The clauses in the example represent simple numerical calculations,
but you can include any sequence of objects and commands. In effect,
a clause is like a subprogram within the program. If you write a sepa-
rate program that contains the clause and store this program in a
variable, you can use the variable's name as the entire clause. In this
case a simple-looking structure like
IF A THEN B ELSE C END
can represent a complicated decision process with two possible com-
plicated results, depending on the contents of A, B, and C.
IF ... THEN ... ELSE ... END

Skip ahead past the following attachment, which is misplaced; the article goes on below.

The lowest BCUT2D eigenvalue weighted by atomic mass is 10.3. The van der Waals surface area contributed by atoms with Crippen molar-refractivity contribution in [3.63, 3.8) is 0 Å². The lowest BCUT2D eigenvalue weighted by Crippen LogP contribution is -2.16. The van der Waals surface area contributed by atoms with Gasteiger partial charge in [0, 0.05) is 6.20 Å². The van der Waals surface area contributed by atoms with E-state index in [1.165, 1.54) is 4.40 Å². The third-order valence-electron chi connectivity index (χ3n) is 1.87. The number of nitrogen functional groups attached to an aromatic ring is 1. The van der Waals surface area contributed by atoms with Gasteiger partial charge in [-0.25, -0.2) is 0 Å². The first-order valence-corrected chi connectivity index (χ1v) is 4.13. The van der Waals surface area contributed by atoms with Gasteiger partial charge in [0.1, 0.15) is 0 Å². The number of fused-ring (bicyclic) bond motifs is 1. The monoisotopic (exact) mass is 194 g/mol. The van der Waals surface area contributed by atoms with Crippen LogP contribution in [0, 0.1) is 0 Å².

Using the terminology just defined, the evaluation of this conditional
structure can be described as follows: The IF clause is evaluated and
returns a flag. If the flag is true, the THEN clause is evaluated; if the
flag is false, the ELSE clause is evaluated.
For another example of this structure, see "FIB2 (Fibonacci Numbers,
Loop Version)" on page 248.
IFTE (If-Then-Else-End Function)
The first example in this chapter can be written in algebraic syntax by
using the function IFTE:
This form is handy for symbolic calculations. If you execute the pro-
gram-structure version while X is undefined, this algebraic form is the
result. The arguments to IFTE must be representable in algebraic syn-
tax; to include RPN commands in the conditional, you must use the
The IFTE function is used in "FIBl (Fibonacci Numbers, Recursive
Version)" on page 247.
26: Program Structures